“Bruce Is The Direct Line To All That’s True In This Shitty World…”
Winning the award for least surprising “secret” screening as introduced by your local Cineworld earlier in the month, Blinded by the Light is the type of a-typical, good natured crowd-pleaser which Cineworld members have come to expect in recent times from the sporadic and hotly anticipated hidden previews such a cinema chain bowls out from time to time, with the likes of The Hate U Give and Green Book from previous secret screenings following along the likes of movies which sort of tick all the boxes for a lay audience member without clearly offending anyone in this very multicultural and diverse contemporary society of ours today. Written and directed by Kenyan-born filmmaker, Gurinder Chadha, whose most famous flicks so far include Bend It Like Beckham and Angus, Thongs and Perfect Snogging, Blinded by the Light is a similarly independently British romantic comedy drama which just happens to have a central character with a film-selling addiction to The Boss himself, one Mr. Bruce Springsteen, and whilst there are undoubtedly worst addictions to have a film based upon, Chadha’s movie is a wildly inconsistent but passably enjoyable work of fluff which takes its’ Springsteen licensing levels to new extremes.
Utilising big-screen debutant, Viveik Kalra, in the lead role of Javed, and set within the turbulent political and culturally manic period of late 1980’s Britain, Chadha’s movie sees her leading star begin at a familial and social crossroads, with Javed at the centre of a divide between both his overly religious Pakistani family and the racial tensions apparent in the outside world, all of which are hindering his dreams of becoming an important literary voice on the issues of the world in which he lives. Cue an introduction to the back catalogue of New Jersey’s own rock and roll legend, Bruce Springsteen, and soon the musical segments come a-knocking, transforming the movie from a low-key, soap opera, dodgy acting and all, to a full on sing-a-thon gateway, with choreographed set pieces in the ilk of Rocketman all bowing down to the radical words of The Boss as our hero falls in love, impresses Hayley Atwell’s overly-attractive English teacher and then decides to stalk Mr. Springsteen forevermore, all the whilst racist marches take place in the background. With the movie featuring more ideas than it can practically handle, it’s no surprise really that a lack of focus on any result in it being the movie equivalent of Jackson Pollock painting, and even though I’m a sucker in some ways for the joyous celebration of rock music, Chadha’s movie is perfectly fine, but boy is it a mess.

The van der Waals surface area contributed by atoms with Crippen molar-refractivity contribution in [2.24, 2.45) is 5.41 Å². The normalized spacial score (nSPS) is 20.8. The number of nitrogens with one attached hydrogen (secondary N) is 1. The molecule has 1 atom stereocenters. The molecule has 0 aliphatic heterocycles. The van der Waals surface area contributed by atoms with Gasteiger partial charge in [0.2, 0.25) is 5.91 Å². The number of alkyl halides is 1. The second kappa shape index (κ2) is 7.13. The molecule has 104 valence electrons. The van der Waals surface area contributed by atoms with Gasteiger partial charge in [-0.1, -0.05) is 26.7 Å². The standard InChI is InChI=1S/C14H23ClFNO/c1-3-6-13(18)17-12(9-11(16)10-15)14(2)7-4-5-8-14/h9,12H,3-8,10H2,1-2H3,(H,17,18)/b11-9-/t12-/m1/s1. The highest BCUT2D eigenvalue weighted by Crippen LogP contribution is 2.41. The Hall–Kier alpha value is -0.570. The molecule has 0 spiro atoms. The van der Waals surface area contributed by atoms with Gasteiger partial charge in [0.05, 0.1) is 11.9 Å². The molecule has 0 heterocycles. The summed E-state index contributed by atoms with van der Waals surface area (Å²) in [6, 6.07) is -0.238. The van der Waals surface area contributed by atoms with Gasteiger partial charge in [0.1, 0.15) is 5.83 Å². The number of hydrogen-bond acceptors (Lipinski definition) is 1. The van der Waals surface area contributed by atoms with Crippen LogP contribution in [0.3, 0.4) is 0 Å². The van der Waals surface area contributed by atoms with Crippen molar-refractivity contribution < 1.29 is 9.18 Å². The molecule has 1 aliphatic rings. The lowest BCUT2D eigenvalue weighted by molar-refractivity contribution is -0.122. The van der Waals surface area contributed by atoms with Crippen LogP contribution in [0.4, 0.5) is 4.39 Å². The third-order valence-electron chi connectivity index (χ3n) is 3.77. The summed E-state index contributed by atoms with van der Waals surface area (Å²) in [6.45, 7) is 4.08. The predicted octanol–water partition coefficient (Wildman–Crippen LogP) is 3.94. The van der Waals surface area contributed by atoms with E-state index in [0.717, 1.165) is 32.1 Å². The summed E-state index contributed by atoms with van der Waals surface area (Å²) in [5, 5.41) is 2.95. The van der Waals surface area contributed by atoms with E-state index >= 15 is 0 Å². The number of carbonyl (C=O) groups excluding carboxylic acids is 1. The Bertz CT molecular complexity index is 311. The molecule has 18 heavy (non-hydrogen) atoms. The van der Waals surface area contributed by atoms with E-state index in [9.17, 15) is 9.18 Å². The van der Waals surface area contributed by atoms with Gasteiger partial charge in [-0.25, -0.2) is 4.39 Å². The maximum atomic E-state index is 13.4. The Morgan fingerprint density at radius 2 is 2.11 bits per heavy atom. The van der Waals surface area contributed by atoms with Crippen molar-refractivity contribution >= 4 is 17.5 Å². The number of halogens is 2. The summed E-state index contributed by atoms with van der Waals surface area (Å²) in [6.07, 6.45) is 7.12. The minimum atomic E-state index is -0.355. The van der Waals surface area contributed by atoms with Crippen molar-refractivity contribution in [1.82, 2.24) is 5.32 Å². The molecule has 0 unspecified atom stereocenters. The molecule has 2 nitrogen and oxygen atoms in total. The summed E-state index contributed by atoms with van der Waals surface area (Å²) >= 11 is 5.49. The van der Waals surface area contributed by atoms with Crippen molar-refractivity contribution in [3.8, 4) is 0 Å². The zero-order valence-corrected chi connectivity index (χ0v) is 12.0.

Overall Score: 5/10
“No One’s Ever Believed It’s Possible To Live As You Do…”
Whilst Andy Serkis is the type of Hollywood star who can rarely do wrong in my own humble and completely correct opinion, his directorial debut in the form of Breathe puts aside the man we have come to know and love as Gollum, Caesar and that one armed chap from the MCU with a movie which is as far away from mystical beings and superhuman heroes as one could possibly get, with Serkis’ debut focusing on the true story of Robin and Diana Cavendish and their lifelong battle with the former’s fight with permanent paralysis after being stricken with polio. Whilst the film features a likeable leading duo in the form of Andrew Garfield and The Crown star, Claire Foy, Breathe is unfortunately a hard task of a movie, one which takes both too long to begin and an eternity to end in the space of a two hour runtime which utilises a narrative which really doesn’t have enough to say at all in order to keep its’ audience entertained throughout, and whilst there is real heart at the centre of the film’s production, Serkis’s movie is the type of movie which more often begins to grind the mind rather than warming the heart.
With an opening title which not only sets the pacing for the movie but evoked the workings of classic movies in a similar ilk to Sofia Coppola’s beautifully crafted title card in The Beguiled earlier this year, Breathe begins by handing the audience the movie’s leading relationship pretty quickly but without any real meaningful sense of substance, a decision which becomes much stranger as the film heads into a final act which easily could have been condensed into losing at least twenty minutes, twenty minutes which instead could have been spent on an opening act which focused more on the development of the meeting between Robin and Diana rather than just passing it off and expecting the audience to generate empathy from out of completely nowhere. Because of this decision, the opening act ultimately feels rushed whilst the concluding act features more endings than The Return of the King, and whilst I can enjoy saccharin sweetness when done effectively, Breathe is the type of movie which feels it necessary to flog the sympathy doll as much as possible without any of it really working. Sorry Mr. Serkis, we’re off to a rocky start.